Venezuela only has $10.5 billion in foreign reserves left, according to its most recent central bank data.
For rest of the year, Venezuela owes roughly $7.2 billion in outstanding debt payments.
In 2011, Venezuela had roughly $30 billion in reserves. In 2015, it had $20 billion. The trend can’t persist much longer, but it’s hard to know exactly when Venezuela will run completely out of cash.
“The question is: Where is the floor?” says Siobhan Morden, head of Latin America fixed income strategy at Nomura Holdings. “If oil prices stagnate and foreign reserves reach zero, then the clock is going to start on a default.”
According to the country’s recently released 2016 financial report, about $7.7 billion of its remaining $10.5 billion of reserves is in gold. To make debt payments in the past year, Venezuela shipped gold to Switzerland.
The thinning reserves paint a scary financial picture as the country faces a humanitarian crisis sparked by an economic meltdown. Venezuelans are suffering massive food and medical shortages, as well as skyrocketing grocery prices.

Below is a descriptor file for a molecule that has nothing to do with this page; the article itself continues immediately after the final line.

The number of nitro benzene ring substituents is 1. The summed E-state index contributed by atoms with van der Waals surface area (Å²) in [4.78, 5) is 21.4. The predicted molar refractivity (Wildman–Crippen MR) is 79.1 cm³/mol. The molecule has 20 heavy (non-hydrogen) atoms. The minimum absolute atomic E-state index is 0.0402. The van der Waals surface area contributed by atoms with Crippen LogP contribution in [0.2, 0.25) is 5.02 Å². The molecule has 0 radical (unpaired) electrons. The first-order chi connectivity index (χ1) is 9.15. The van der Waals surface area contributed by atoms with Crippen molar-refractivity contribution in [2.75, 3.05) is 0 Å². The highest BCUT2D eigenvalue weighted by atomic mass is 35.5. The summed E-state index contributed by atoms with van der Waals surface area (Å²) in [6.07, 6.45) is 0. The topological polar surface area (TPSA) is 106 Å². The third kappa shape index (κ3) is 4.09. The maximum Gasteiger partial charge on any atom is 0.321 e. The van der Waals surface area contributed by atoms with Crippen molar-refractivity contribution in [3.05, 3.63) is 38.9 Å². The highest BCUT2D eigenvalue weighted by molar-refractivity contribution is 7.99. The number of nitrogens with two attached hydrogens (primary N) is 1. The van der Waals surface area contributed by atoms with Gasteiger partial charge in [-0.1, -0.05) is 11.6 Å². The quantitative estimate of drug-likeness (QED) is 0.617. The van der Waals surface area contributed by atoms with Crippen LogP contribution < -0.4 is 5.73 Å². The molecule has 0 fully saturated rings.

Massive government overspending, a crashing currency, mismanagement of the country’s infrastructure and corruption are all factors that have sparked extremely high inflation in Venezuela. Inflation is expected to rise 1,660% this year and 2,880% in 2018, according to the IMF.
Another key problem is the relatively low price of oil, which stands at half of what it was in 2014. Venezuela has more oil reserves than any other nation in the world, and oil shipments make up over 90% of the country’s total exports.
That’s making it nearly impossible for the country to pay its debts and import food, medicine and other essentials for its citizens.
Venezuela’s imports are down 50% from a year ago, according to Ecoanalitica, a research firm in Venezuela.